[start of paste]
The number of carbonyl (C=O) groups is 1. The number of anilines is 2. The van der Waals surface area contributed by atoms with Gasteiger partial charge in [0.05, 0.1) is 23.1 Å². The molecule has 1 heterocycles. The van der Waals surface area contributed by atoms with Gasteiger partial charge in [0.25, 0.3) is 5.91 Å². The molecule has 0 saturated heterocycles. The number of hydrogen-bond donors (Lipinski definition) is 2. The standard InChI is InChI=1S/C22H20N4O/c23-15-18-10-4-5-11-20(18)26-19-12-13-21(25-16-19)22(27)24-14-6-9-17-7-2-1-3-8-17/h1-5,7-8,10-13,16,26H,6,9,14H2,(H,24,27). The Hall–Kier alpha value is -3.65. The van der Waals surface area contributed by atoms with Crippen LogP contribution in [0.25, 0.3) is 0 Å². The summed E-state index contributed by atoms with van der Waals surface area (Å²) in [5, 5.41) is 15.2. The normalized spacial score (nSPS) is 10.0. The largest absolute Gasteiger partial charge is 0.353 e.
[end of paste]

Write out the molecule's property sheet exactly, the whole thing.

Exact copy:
The number of carbonyl (C=O) groups is 1. The number of anilines is 2. The van der Waals surface area contributed by atoms with Gasteiger partial charge in [0.05, 0.1) is 23.1 Å². The molecule has 1 heterocycles. The van der Waals surface area contributed by atoms with Gasteiger partial charge in [0.25, 0.3) is 5.91 Å². The molecule has 0 saturated heterocycles. The number of hydrogen-bond donors (Lipinski definition) is 2. The standard InChI is InChI=1S/C22H20N4O/c23-15-18-10-4-5-11-20(18)26-19-12-13-21(25-16-19)22(27)24-14-6-9-17-7-2-1-3-8-17/h1-5,7-8,10-13,16,26H,6,9,14H2,(H,24,27). The Hall–Kier alpha value is -3.65. The van der Waals surface area contributed by atoms with Crippen LogP contribution in [0.25, 0.3) is 0 Å². The summed E-state index contributed by atoms with van der Waals surface area (Å²) in [5, 5.41) is 15.2. The normalized spacial score (nSPS) is 10.0. The largest absolute Gasteiger partial charge is 0.353 e.